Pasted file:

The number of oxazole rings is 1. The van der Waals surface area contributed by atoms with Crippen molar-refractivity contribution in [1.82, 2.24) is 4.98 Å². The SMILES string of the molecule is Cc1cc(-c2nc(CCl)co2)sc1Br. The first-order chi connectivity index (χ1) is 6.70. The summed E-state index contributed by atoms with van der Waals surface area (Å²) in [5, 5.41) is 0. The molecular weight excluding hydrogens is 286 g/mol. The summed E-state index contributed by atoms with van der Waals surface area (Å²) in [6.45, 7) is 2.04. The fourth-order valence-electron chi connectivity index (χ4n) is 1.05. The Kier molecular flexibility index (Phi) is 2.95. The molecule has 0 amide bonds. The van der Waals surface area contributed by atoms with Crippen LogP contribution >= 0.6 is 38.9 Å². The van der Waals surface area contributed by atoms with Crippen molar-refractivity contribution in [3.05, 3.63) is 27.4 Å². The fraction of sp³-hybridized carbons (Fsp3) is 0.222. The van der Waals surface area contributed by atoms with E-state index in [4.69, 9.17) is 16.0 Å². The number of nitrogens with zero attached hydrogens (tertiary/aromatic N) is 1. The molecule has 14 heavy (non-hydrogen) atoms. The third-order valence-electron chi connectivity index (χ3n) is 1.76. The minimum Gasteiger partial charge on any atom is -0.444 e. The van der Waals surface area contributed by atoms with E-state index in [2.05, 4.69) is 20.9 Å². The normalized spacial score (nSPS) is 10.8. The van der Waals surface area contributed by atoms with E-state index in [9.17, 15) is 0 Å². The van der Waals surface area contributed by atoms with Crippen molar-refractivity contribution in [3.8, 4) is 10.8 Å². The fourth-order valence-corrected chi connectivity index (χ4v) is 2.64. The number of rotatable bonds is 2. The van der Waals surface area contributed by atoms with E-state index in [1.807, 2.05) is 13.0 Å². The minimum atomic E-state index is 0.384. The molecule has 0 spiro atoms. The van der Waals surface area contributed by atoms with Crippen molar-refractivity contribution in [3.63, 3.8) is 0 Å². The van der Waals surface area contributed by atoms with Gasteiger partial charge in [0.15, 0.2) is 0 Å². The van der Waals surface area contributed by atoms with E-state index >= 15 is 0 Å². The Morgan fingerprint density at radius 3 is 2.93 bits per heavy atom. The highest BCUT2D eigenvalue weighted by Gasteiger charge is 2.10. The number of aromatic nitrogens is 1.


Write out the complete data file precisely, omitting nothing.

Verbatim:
The number of oxazole rings is 1. The van der Waals surface area contributed by atoms with Crippen molar-refractivity contribution in [1.82, 2.24) is 4.98 Å². The SMILES string of the molecule is Cc1cc(-c2nc(CCl)co2)sc1Br. The first-order chi connectivity index (χ1) is 6.70. The summed E-state index contributed by atoms with van der Waals surface area (Å²) in [5, 5.41) is 0. The molecular weight excluding hydrogens is 286 g/mol. The summed E-state index contributed by atoms with van der Waals surface area (Å²) in [6.45, 7) is 2.04. The fourth-order valence-electron chi connectivity index (χ4n) is 1.05. The Kier molecular flexibility index (Phi) is 2.95. The molecule has 0 amide bonds. The van der Waals surface area contributed by atoms with Crippen LogP contribution >= 0.6 is 38.9 Å². The van der Waals surface area contributed by atoms with Crippen molar-refractivity contribution in [3.05, 3.63) is 27.4 Å². The fraction of sp³-hybridized carbons (Fsp3) is 0.222. The van der Waals surface area contributed by atoms with E-state index in [4.69, 9.17) is 16.0 Å². The number of nitrogens with zero attached hydrogens (tertiary/aromatic N) is 1. The molecule has 14 heavy (non-hydrogen) atoms. The third-order valence-electron chi connectivity index (χ3n) is 1.76. The minimum Gasteiger partial charge on any atom is -0.444 e. The van der Waals surface area contributed by atoms with E-state index in [2.05, 4.69) is 20.9 Å². The normalized spacial score (nSPS) is 10.8. The van der Waals surface area contributed by atoms with E-state index in [9.17, 15) is 0 Å². The van der Waals surface area contributed by atoms with Crippen molar-refractivity contribution in [3.8, 4) is 10.8 Å². The fourth-order valence-corrected chi connectivity index (χ4v) is 2.64. The number of rotatable bonds is 2. The van der Waals surface area contributed by atoms with E-state index in [1.807, 2.05) is 13.0 Å². The minimum atomic E-state index is 0.384. The molecule has 0 spiro atoms. The van der Waals surface area contributed by atoms with Crippen molar-refractivity contribution in [3.63, 3.8) is 0 Å². The van der Waals surface area contributed by atoms with Gasteiger partial charge in [0.15, 0.2) is 0 Å². The van der Waals surface area contributed by atoms with E-state index >= 15 is 0 Å². The Morgan fingerprint density at radius 3 is 2.93 bits per heavy atom. The highest BCUT2D eigenvalue weighted by Gasteiger charge is 2.10. The number of aromatic nitrogens is 1.